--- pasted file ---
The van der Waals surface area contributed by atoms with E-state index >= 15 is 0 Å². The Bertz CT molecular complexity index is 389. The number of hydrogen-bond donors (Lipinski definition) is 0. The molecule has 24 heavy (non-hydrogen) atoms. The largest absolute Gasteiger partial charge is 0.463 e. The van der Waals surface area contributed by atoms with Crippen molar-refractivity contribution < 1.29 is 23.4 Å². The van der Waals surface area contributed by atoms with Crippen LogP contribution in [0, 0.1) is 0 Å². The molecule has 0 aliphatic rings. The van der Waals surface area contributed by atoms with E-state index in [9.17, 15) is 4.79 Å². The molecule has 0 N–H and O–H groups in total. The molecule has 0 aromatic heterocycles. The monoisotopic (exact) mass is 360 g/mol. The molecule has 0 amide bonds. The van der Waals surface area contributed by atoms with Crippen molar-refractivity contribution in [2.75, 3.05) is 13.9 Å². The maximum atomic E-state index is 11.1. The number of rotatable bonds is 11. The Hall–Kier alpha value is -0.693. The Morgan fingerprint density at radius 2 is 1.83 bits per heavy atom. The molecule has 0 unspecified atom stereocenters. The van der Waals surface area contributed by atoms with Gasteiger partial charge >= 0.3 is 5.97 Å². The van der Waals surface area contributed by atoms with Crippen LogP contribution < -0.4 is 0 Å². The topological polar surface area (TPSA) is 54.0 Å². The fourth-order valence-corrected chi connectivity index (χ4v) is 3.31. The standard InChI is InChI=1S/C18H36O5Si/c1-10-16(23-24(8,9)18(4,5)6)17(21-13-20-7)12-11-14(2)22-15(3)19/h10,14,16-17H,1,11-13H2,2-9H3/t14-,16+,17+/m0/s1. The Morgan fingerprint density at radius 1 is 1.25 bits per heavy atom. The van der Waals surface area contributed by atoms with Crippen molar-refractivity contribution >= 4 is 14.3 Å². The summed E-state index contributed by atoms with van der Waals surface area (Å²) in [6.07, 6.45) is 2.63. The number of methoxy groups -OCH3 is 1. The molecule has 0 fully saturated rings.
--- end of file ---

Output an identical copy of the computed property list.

The van der Waals surface area contributed by atoms with E-state index >= 15 is 0 Å². The Bertz CT molecular complexity index is 389. The number of hydrogen-bond donors (Lipinski definition) is 0. The molecule has 24 heavy (non-hydrogen) atoms. The largest absolute Gasteiger partial charge is 0.463 e. The van der Waals surface area contributed by atoms with Crippen molar-refractivity contribution < 1.29 is 23.4 Å². The van der Waals surface area contributed by atoms with Crippen LogP contribution in [0, 0.1) is 0 Å². The molecule has 0 aliphatic rings. The van der Waals surface area contributed by atoms with E-state index in [9.17, 15) is 4.79 Å². The molecule has 0 N–H and O–H groups in total. The molecule has 0 aromatic heterocycles. The monoisotopic (exact) mass is 360 g/mol. The molecule has 0 amide bonds. The van der Waals surface area contributed by atoms with Crippen molar-refractivity contribution in [2.75, 3.05) is 13.9 Å². The maximum atomic E-state index is 11.1. The number of rotatable bonds is 11. The Hall–Kier alpha value is -0.693. The Morgan fingerprint density at radius 2 is 1.83 bits per heavy atom. The molecule has 0 unspecified atom stereocenters. The van der Waals surface area contributed by atoms with Gasteiger partial charge >= 0.3 is 5.97 Å². The van der Waals surface area contributed by atoms with Crippen LogP contribution < -0.4 is 0 Å². The topological polar surface area (TPSA) is 54.0 Å². The fourth-order valence-corrected chi connectivity index (χ4v) is 3.31. The standard InChI is InChI=1S/C18H36O5Si/c1-10-16(23-24(8,9)18(4,5)6)17(21-13-20-7)12-11-14(2)22-15(3)19/h10,14,16-17H,1,11-13H2,2-9H3/t14-,16+,17+/m0/s1. The Morgan fingerprint density at radius 1 is 1.25 bits per heavy atom. The van der Waals surface area contributed by atoms with Crippen molar-refractivity contribution >= 4 is 14.3 Å². The summed E-state index contributed by atoms with van der Waals surface area (Å²) in [6.07, 6.45) is 2.63. The number of methoxy groups -OCH3 is 1. The molecule has 0 fully saturated rings.